The ferry ride with the best views of the mountains and the Seattle skyline also happens to be the most convenient for most tourists: the Seattle to Bainbridge Island route- with the Seattle to Bremerton route as a close second place. Both leave from the Downtown Seattle Ferry Terminal.
I recommend the Bremerton route if you just want a ferry joyride- it’s about 50 minutes each way. Take the Bainbridge route (30 minutes each way) if you want to spend some time on a PNW island; Bainbridge Island is pedestrian-friendly and has lots of things to do.
What to expect riding a Seattle ferry: car, bike, foot passenger
Walking onto a Washington state ferry
The cheapest way to ride a ferry in Seattle is as a foot passenger. Here’s what you can expect. When riding from Pike Place market/downtown to Bainbridge Island, the ferry terminals are very much like you might expect from a small airport: glass-enclosed walkways provide easy access directly to the passenger deck.
Many of Washington State’s ferry terminals, however, are structured more for car access than for foot passengers. For example, on many ferries (including West Seattle, Kingston, and Anacortes) foot passengers board the vessel via the car ramp. Foot passengers can then climb to the passenger deck via stairs or an elevator.
When your ferry is approaching its final destination, you’ll hear announcements over the intercom system with instructions on how to depart the boat. Even if you want to ride right back to your starting point, you have to get off the boat as they reset and reload for the return trip.
Driving on to a Washington state ferry
As a native Kansan, I’ll never forget the first time I drove onto a ferry and Washington state. While everyone around me on the boat was nonchalant about this typical form of transportation in the area, I was comically entertained by the fact that my car was on a boat!
Even though I got used to driving on and off of ferries as I navigated life and recreation in Washington state, that wonder of floating my car across the enormous body of water never quite went away.
Here’s what you can expect driving onto a Washington state ferry:
- If you are navigating between any of the following ferry terminals, especially during peak season in the summer, WSDOT recommends making vehicle reservations: Anacortes, Friday Harbor, Orcas Island, Shaw Island, Lopez Island, Friday Harbor, Port Townsend, Coupeville.
- When you get to the terminal, you will pull into a line of cars, usually designated by signs or painting on the road that it’s the line for the ferry.
- As the line moves (or immediately, if there is no line) you will reach a tollbooth. At the tollbooth, a worker will look at the size of your vehicle and the number of passengers, tell you the cost, and take your payment.
- After payment, the ferry tollbooth worker may give you a number- this number corresponds to numbers painted on lanes in the area designated for cars waiting to board the ferry. If the tollbooth worker does not give you a number, follow the instructions of ferry workers directing traffic.
- Directed by either the number assigned or the gestures of the ferry crew, pull into your lane and wait. It is appropriate, here, to turn off your engine and headlights if applicable while you wait for the next ferry to arrive, unload, and prepare for loading.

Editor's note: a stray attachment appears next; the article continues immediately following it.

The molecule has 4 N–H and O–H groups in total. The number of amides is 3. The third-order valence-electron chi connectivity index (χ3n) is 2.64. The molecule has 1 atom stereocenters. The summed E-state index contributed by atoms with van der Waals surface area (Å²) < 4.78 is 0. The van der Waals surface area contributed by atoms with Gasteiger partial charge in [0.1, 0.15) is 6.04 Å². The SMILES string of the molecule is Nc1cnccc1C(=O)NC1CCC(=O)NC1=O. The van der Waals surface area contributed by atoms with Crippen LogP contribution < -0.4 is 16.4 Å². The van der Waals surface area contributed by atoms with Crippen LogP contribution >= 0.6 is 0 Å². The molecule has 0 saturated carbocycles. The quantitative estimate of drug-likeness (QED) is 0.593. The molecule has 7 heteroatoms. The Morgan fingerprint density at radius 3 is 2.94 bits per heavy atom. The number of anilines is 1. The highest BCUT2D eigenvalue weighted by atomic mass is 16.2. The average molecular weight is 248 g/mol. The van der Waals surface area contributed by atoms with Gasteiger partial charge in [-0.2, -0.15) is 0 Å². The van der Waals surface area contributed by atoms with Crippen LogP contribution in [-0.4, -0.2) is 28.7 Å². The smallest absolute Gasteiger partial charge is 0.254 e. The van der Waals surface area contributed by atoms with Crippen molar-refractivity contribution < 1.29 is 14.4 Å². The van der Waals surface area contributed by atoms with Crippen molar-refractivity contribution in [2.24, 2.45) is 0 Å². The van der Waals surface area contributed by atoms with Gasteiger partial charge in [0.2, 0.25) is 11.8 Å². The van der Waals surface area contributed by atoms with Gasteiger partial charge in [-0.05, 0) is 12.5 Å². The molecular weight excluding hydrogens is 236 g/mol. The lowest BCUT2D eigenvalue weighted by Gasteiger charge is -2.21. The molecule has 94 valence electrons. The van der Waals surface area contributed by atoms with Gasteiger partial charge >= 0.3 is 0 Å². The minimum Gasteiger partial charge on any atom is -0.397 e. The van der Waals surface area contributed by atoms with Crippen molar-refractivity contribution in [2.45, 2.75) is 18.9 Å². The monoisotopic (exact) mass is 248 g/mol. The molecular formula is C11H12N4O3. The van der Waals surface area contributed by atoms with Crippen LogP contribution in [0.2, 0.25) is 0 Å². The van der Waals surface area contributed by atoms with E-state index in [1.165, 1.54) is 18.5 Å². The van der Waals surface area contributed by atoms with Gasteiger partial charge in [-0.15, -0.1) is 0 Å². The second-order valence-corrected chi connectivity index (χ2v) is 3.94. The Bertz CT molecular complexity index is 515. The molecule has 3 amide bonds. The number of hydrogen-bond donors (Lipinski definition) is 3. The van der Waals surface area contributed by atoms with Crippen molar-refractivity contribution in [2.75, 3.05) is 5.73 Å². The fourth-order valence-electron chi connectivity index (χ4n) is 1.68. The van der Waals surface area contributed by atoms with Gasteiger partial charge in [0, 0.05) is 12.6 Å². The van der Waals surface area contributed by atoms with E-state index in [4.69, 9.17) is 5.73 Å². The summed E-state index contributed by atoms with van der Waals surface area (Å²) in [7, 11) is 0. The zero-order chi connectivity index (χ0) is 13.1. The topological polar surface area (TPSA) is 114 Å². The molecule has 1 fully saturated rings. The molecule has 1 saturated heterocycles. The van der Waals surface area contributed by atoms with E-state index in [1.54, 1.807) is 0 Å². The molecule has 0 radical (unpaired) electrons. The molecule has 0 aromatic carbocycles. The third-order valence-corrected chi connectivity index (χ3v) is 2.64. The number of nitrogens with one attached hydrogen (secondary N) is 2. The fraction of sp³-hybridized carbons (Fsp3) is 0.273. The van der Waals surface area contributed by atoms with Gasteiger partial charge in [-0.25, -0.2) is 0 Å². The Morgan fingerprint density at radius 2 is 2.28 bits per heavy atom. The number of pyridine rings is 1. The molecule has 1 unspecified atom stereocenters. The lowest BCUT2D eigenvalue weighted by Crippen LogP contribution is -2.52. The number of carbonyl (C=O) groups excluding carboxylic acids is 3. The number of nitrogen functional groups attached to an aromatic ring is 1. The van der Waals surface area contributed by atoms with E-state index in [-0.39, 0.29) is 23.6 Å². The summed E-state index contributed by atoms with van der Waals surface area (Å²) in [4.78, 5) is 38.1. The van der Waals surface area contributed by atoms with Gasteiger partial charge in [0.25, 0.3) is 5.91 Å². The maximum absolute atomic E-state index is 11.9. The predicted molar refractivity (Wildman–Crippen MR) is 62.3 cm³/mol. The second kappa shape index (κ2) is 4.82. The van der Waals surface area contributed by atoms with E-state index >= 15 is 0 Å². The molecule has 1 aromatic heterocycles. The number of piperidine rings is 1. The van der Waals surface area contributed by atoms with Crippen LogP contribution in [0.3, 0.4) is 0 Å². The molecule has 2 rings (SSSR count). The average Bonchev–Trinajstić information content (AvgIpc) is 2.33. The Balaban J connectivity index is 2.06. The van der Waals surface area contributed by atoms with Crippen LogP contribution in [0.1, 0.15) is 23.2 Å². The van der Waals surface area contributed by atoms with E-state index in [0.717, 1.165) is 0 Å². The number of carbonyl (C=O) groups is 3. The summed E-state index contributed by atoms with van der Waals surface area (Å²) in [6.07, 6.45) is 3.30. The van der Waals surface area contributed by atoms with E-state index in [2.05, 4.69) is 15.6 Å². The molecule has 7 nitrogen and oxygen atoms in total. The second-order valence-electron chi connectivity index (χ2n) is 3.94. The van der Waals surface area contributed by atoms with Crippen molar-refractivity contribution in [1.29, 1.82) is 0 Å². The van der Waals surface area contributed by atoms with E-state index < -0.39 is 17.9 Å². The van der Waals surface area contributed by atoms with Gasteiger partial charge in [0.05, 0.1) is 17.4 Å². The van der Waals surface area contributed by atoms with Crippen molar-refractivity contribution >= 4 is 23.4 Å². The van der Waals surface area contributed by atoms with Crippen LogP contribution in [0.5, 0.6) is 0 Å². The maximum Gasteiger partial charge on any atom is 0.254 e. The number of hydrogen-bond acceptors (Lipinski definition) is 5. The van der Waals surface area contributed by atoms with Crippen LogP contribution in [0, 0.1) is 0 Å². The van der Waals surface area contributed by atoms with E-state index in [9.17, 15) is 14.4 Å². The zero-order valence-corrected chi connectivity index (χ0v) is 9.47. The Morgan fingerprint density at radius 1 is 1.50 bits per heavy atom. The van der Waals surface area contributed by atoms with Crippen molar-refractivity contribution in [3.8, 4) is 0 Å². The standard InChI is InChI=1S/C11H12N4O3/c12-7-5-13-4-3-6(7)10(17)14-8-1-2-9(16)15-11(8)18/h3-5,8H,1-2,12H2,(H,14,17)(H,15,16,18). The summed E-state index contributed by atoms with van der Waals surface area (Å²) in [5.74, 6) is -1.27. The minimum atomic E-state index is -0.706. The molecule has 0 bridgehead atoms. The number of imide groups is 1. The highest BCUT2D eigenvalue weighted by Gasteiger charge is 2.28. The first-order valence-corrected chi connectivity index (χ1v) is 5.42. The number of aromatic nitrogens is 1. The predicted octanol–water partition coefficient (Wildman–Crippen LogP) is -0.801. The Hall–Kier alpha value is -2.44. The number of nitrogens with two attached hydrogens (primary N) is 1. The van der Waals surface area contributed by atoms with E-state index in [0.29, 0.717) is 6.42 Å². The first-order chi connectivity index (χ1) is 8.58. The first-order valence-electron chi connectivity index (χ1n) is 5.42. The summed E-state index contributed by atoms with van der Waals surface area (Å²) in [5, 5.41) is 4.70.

- Unless you’re in the very front of the waiting lanes, you’ll notice cars firing up and lanes emptying. That’s your cue to have your car started and be ready to drive on to the ferry- being ready helps the ferry load quickly and stay on schedule.
- Follow the car in front of you unless directed by the road crew- during loading there will be many WSF employees in high visibility vests and jackets directing you when to merge, where to park, and when to stop.
- If you manage to get a front or back row seat on the car deck, a WSF worker will come and place wheel chocks under your wheels to prevent accidental rolling. These will be removed before disembarking.
- Once you have parked, turn off your engine and be sure that your headlights are off.
- Passengers are allowed to exit their cars and walk to the passenger deck unless specifically instructed not to over the loudspeaker (a policy put in place for portions of 2020 and 2021 as a public health measure)
- On arrival, when the car in front of you begins moving, follow them. WSF staff will direct you how to exit and when to merge.
Don’t let your battery die on a Washington State Ferry
It’s very common for batteries to die during a ferry crossing. Using lights, radios, or headlights during the ride can drain a battery quickly. Trust me, I’ve done it!
If your car won’t start on arrival, try not to panic- WSF has a plan to get your car started and off the vessel ASAP.
What to do if your car won’t start on a ferry:
- Pop your hood. This is a visual cue to others to help or go around.
- Tell the car behind you. They won’t be able to see your hood up, so let them know that when a side lane is clear, they should go around.
- Find or Flag down an employee and report that your car won’t start.
- Prepare to get a jump. WSF ferries act quickly to get dead cars started again. Once you’ve communicated to an employee, they’ll radio for a jump starter. You should return to your car, have your hood popped, and your keys in hand ready to start the car as soon as the jump starter is connected.
Artist, digital nomad, and highly sensitive person, Lynli started traveling full time as a digital nomad in 2018. Writer and Illustrator by day, remote-destination explorer by other-days, Lynli is passionate about pushing the boundaries of her own comfort zone, exploring the world as a plus size, one-bag traveler, and journaling it all on WanderBig.com